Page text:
Los Angeles, CA

Los Angeles Works to Turn Homeless People Into Criminals With New Ordinance

Thomas Smith

File photoPhoto by Ev on Unsplash

A new ordinance in Los Angeles, California would ban homeless encampments in the city, taking a major step in the direction of criminalizing homelessness, according to reporting by CBS Los Angeles.

The ban is currently being considered by Los Angeles’ city council. To become a law in the city, the ban would need a unanimous vote during its initial consideration. That did not occur, as an early July vote led to a 13-2 result.

A second vote later this month requires only 8 votes to pass. Given that the ordinance received 13 affirmative votes the first time around, it is likely to pass by late July.

The law, according to CBS Los Angeles’ reporting, would ban homeless encampments on sidewalks and driveways, freeway overpasses and onramps, and near libraries, parks, schools and existing homeless shelters.

Technically, the ban is not directed at homeless persons, but only at people who camp outdoors in the city. In effect, however, banning encampments is directed at clearing the city’s unhoused population, which has reportedly swelled during the Covid-19 pandemic.

Under the proposed ordinance, people camping outdoors would first receive a two-week notice and offered shelter. If they refused to remove their encampments, they could be fined, but reportedly would not be arrested. Still, the ban likely establishes the authority needed to forcibly remove people and encampments which would be illegal under the ban, at least following a two-week notice period.

The city reportedly currently has an anti-camping law on the books, but it has not been enforced during Covid-19. The new ban would extend the current ban to night time hours instead of only daytime hours, and would also likely begin to be enforced again, as California reopens and emerges from the Covid-19 pandemic.

According to KTLA, the new ban followed a more punitive one which did not make it out of committees, which would have provided for more police involvement and arrests if people refused to leave encampments. During opportunities for public comment, most people were reportedly in favor of the ordinance, but some spoke out against it vehemently, including using profanity in their responses and calling it “draconian”.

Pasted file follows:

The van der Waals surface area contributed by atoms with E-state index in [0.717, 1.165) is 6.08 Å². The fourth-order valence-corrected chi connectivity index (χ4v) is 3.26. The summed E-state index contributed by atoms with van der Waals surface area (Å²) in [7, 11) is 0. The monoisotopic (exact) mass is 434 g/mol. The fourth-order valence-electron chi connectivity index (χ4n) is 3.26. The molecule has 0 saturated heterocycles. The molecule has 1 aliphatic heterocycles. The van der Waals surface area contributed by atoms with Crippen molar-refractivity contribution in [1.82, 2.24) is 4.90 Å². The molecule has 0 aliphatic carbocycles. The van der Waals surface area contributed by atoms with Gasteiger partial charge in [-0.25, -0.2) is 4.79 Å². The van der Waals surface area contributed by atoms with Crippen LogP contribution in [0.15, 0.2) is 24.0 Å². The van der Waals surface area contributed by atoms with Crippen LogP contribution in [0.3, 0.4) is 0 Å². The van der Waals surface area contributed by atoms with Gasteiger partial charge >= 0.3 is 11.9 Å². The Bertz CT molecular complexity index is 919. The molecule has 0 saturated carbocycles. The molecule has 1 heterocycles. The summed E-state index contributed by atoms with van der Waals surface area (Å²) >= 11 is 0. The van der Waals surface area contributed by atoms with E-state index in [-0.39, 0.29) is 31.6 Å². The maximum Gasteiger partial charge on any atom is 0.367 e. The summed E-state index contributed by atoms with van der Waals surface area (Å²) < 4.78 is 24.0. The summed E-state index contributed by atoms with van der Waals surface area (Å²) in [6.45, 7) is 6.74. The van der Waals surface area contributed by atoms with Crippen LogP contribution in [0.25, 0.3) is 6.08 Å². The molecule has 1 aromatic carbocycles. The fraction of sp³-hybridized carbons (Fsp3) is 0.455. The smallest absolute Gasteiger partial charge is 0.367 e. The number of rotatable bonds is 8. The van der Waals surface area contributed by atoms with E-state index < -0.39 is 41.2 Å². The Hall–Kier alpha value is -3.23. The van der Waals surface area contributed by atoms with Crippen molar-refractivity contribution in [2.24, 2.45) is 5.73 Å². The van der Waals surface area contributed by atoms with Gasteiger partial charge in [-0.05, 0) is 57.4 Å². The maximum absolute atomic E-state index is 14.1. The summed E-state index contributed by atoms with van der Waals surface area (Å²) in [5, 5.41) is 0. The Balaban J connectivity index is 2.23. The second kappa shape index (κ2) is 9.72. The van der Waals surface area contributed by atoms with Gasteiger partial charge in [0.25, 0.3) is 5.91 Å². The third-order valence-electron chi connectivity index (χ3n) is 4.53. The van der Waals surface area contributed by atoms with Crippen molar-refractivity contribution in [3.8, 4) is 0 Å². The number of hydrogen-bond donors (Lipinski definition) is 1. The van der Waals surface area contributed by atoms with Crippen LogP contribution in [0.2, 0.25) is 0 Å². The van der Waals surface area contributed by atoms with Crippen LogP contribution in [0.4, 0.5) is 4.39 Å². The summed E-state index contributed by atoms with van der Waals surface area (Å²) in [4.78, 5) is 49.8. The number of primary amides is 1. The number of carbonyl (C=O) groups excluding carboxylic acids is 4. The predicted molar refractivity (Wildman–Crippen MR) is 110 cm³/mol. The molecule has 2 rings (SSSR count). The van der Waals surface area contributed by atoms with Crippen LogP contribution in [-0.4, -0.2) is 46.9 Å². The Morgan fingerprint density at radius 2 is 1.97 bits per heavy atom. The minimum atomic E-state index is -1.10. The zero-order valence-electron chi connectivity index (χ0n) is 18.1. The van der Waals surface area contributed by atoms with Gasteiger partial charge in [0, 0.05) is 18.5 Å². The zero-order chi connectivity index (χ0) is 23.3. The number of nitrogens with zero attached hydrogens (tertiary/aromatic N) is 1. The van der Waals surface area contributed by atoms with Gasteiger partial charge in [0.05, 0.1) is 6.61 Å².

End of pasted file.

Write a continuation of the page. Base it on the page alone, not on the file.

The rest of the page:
Despite these objects, and reportedly over protests from homeless advocacy groups, the ordinance looks likely to pass. How it will be enforced remains to be seen. Again, it may pave the way for forceful removal of encampments even without arrests, or may pave the way for other measures which impose other criminal penalties on people who do not leave encampments, or on the unhouse homeless more generally.

What will become of Los Angeles’ current homeless population remains to be seen. The city’s shelters can only provide for a small portion of its unhoused residents, so if they are banned from the streets, it’s unclear where they might go.

What do you think of Los Angeles’ new move towards criminalizing homelessness? Is it an important public safety measure, or a step in the wrong direction for the city’s vulnerable residents? Let me know in the comments.

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Award-winning entrepreneur, and the co-founder and CEO of Gado Images. Thomas writes, speaks and consults about artificial intelligence, privacy, food, photography, tech, and the San Francisco Bay Area. As a professional photographer, Thomas' photographic work regularly appears in publications worldwide. Pitches/news tips: tom@gadoimages.com

Lafayette, CA

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